Unnecessary."
— Depeche Mode

There is not enough silence in the world. More than ever before, daily life consists of a near-constant bombardment of noise and messaging.

When I am introducing people to Centering Prayer meditation, the first challenge for many is the simple weirdness for them of being silent and in silence, "alone" with their thoughts, for more than a few minutes. Between cell phones, iPods, the radio on at work or in the car, and the TV flipped on the moment they walk in their door, they manage to keep background noise going all day.

The paradox with meditation and other forms of silent prayer, and especially with silent retreats, is that even though they are formless and goalless, they achieve something wonderful — something potentially transformative: they create space, physical and mental space, to become more open.

That space, made most apparent by silence, can be an uncomfortable place to be. Why is this? Why is the weirdness threatening for some? One answer is that offered by Fr. Jim Martin in his latest book, The Jesuit Guide to (Almost) Anything:

We may fear silence because we fear what we might hear from the deepest parts of ourselves. We may be afraid to hear that 'still small' voice. What might it say?

Might it ask us to change?

This is the great power and the great challenge of silence: it can reveal truth. Or more accurately, it takes away our ability to run from Truth.

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What Works: Enjoy the Silence

Protect the silence in your day and consider a silent retreat this summer

“Words are very
Unnecessary.”
— Depeche Mode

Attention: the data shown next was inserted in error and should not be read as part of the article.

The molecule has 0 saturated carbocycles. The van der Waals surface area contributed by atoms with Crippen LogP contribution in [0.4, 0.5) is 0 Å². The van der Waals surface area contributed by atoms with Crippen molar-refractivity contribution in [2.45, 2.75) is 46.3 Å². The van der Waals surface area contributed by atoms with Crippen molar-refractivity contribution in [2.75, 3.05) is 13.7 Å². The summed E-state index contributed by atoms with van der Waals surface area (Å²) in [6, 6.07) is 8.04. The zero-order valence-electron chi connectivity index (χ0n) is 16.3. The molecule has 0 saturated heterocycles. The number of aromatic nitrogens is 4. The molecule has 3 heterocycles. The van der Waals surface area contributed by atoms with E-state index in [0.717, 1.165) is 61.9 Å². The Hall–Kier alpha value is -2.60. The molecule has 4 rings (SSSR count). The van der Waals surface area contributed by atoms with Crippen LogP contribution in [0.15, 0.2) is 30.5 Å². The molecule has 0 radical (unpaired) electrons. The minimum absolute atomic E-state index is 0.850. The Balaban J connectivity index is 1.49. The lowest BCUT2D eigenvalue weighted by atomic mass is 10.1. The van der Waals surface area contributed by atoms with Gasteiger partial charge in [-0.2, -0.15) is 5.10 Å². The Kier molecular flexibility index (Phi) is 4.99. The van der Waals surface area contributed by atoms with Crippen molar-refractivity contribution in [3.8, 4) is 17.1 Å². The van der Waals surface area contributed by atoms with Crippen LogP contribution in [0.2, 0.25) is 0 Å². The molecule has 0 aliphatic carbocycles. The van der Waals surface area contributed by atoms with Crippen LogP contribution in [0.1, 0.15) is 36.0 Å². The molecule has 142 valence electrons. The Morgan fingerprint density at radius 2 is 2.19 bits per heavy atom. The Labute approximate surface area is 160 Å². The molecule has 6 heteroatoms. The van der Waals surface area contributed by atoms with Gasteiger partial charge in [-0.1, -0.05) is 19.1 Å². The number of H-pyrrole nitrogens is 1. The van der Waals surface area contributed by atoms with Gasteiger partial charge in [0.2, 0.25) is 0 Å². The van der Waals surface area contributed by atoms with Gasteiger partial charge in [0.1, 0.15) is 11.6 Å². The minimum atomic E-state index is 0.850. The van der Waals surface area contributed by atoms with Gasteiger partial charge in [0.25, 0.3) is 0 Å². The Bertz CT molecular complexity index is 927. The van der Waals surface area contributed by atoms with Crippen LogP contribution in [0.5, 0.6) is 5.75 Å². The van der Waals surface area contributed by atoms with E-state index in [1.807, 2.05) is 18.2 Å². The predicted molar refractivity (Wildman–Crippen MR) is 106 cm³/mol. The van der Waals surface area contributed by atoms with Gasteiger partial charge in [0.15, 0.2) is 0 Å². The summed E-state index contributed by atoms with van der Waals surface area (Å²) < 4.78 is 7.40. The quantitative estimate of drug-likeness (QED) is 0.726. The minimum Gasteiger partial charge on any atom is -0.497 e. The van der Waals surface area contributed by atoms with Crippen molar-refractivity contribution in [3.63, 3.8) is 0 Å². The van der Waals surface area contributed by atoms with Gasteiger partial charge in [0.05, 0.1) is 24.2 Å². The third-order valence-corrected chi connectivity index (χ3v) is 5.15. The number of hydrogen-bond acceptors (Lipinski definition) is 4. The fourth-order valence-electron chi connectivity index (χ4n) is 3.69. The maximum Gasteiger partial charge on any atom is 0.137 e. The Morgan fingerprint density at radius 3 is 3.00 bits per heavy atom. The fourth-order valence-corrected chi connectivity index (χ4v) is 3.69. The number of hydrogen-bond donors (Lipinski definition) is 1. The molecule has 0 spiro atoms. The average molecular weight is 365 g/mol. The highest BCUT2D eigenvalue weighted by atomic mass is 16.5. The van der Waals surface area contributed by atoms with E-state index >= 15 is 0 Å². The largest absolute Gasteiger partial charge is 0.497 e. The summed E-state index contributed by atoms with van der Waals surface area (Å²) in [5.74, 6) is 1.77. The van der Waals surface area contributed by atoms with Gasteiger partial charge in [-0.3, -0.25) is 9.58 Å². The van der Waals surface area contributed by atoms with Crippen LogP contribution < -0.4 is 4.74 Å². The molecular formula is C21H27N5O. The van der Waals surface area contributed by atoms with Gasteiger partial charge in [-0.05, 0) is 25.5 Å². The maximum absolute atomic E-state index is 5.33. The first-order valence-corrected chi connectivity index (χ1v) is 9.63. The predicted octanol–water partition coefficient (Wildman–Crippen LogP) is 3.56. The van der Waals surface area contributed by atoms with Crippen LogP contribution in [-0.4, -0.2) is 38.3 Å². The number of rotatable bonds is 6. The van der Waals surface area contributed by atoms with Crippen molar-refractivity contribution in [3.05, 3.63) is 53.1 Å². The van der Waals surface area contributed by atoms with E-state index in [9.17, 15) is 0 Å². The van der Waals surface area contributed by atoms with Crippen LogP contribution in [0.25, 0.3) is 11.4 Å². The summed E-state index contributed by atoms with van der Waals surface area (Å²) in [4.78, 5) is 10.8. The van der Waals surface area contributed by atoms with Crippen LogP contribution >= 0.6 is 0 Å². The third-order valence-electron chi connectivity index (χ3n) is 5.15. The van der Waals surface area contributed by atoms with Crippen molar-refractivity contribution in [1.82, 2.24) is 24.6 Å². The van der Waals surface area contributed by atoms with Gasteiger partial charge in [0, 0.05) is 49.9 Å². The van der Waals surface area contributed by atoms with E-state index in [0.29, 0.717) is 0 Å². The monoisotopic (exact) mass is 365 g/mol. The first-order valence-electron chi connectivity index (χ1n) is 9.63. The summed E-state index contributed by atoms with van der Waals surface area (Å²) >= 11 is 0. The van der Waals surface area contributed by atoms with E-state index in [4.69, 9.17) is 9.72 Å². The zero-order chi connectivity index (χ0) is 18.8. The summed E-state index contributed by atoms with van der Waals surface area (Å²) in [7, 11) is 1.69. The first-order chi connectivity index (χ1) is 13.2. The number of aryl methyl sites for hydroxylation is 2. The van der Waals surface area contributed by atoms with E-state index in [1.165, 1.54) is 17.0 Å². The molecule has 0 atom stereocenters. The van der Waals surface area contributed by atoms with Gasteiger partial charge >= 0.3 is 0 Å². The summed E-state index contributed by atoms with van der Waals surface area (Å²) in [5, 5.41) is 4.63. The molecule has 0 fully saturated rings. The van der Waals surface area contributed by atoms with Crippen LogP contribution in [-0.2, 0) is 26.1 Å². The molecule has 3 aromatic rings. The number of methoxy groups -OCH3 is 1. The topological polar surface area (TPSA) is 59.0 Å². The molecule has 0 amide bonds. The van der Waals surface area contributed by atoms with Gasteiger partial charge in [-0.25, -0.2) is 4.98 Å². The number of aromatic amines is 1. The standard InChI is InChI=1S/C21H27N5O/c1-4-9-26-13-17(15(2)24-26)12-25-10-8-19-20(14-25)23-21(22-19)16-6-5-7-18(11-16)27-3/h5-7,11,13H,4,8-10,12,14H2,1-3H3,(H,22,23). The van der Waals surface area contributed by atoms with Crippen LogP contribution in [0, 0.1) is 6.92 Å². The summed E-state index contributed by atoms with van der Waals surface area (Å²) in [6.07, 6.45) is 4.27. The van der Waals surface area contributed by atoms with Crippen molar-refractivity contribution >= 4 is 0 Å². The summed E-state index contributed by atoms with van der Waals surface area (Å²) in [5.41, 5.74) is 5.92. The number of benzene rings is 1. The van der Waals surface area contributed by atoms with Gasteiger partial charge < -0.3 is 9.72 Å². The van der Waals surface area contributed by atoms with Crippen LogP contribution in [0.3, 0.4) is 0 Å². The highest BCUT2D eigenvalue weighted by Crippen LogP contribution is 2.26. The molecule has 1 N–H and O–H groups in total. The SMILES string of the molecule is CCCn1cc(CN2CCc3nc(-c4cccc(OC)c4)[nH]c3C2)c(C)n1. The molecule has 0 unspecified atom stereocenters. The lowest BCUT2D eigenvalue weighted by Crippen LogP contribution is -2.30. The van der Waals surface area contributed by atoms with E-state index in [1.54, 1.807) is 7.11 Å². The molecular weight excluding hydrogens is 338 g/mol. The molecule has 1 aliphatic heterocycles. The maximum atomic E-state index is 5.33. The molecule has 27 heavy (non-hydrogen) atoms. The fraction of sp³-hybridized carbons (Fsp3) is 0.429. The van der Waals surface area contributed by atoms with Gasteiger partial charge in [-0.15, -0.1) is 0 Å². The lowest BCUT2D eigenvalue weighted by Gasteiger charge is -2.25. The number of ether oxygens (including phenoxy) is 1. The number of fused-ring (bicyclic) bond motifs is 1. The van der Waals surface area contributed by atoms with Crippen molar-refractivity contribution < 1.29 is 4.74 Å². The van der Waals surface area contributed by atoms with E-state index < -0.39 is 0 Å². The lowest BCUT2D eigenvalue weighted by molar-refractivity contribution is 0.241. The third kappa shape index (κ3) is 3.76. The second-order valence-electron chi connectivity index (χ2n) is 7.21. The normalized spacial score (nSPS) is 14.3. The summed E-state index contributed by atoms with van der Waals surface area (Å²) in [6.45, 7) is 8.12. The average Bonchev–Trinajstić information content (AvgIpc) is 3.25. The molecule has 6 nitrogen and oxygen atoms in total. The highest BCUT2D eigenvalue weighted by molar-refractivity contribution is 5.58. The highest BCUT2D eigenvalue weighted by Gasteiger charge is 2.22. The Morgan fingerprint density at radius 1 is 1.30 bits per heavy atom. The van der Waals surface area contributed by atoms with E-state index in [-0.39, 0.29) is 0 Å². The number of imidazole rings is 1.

There is not enough silence in the world. More than ever before, daily life consists of a near-constant bombardment of noise and messaging.

When I am introducing people to Centering Prayer meditation, the first challenge for many is the simple weirdness for them of being silent and in silence, “alone” with their thoughts, for more than a few minutes. Between cell phones, iPods, the radio on at work or in the car, and the TV flipped on the moment they walk in their door, they manage to keep background noise going all day.

The paradox with meditation and other forms of silent prayer, and especially with silent retreats, is that even though they are formless and goalless, they achieve something wonderful — something potentially transformative: they create space, physical and mental space, to become more open.

That space, made most apparent by silence, can be an uncomfortable place to be. Why is this? Why is the weirdness threatening for some? One answer is that offered by Fr. Jim Martin in his latest book, The Jesuit Guide to (Almost) Anything:

We may fear silence because we fear what we might hear from the deepest parts of ourselves. We may be afraid to hear that ‘still small’ voice. What might it say?

Might it ask us to change?

This is the great power and the great challenge of silence: it can reveal truth. Or more accurately, it takes away our ability to run from Truth.

Deep Silence

As I mentioned in my column last summer, How Sweet to Do Nothing, while silence at home is invaluable, it takes on another quality when experienced on retreat — both because of the length of the silence, and because the fact that you are there to do nothing else gives it more of a chance of deepening.